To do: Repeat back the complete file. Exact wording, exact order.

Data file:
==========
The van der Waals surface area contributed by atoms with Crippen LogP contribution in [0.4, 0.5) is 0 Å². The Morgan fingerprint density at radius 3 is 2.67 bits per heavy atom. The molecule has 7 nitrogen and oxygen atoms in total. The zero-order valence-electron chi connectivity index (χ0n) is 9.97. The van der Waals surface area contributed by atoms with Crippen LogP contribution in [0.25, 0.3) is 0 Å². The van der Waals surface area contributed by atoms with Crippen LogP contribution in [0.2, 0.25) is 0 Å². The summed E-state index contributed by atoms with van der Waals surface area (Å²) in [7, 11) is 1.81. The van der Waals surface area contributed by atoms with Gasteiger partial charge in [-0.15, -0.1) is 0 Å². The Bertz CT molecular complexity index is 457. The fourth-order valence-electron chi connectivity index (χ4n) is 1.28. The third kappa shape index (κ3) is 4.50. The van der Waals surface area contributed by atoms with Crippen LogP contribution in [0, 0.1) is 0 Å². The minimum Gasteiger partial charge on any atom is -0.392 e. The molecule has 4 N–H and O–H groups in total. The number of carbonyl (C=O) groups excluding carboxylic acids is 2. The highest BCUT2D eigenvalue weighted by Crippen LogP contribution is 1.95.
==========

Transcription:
The van der Waals surface area contributed by atoms with Crippen LogP contribution in [0.4, 0.5) is 0 Å². The Morgan fingerprint density at radius 3 is 2.67 bits per heavy atom. The molecule has 7 nitrogen and oxygen atoms in total. The zero-order valence-electron chi connectivity index (χ0n) is 9.97. The van der Waals surface area contributed by atoms with Crippen LogP contribution in [0.25, 0.3) is 0 Å². The van der Waals surface area contributed by atoms with Crippen LogP contribution in [0.2, 0.25) is 0 Å². The summed E-state index contributed by atoms with van der Waals surface area (Å²) in [7, 11) is 1.81. The van der Waals surface area contributed by atoms with Gasteiger partial charge in [-0.15, -0.1) is 0 Å². The Bertz CT molecular complexity index is 457. The fourth-order valence-electron chi connectivity index (χ4n) is 1.28. The third kappa shape index (κ3) is 4.50. The van der Waals surface area contributed by atoms with Crippen LogP contribution in [0, 0.1) is 0 Å². The minimum Gasteiger partial charge on any atom is -0.392 e. The molecule has 4 N–H and O–H groups in total. The number of carbonyl (C=O) groups excluding carboxylic acids is 2. The highest BCUT2D eigenvalue weighted by Crippen LogP contribution is 1.95.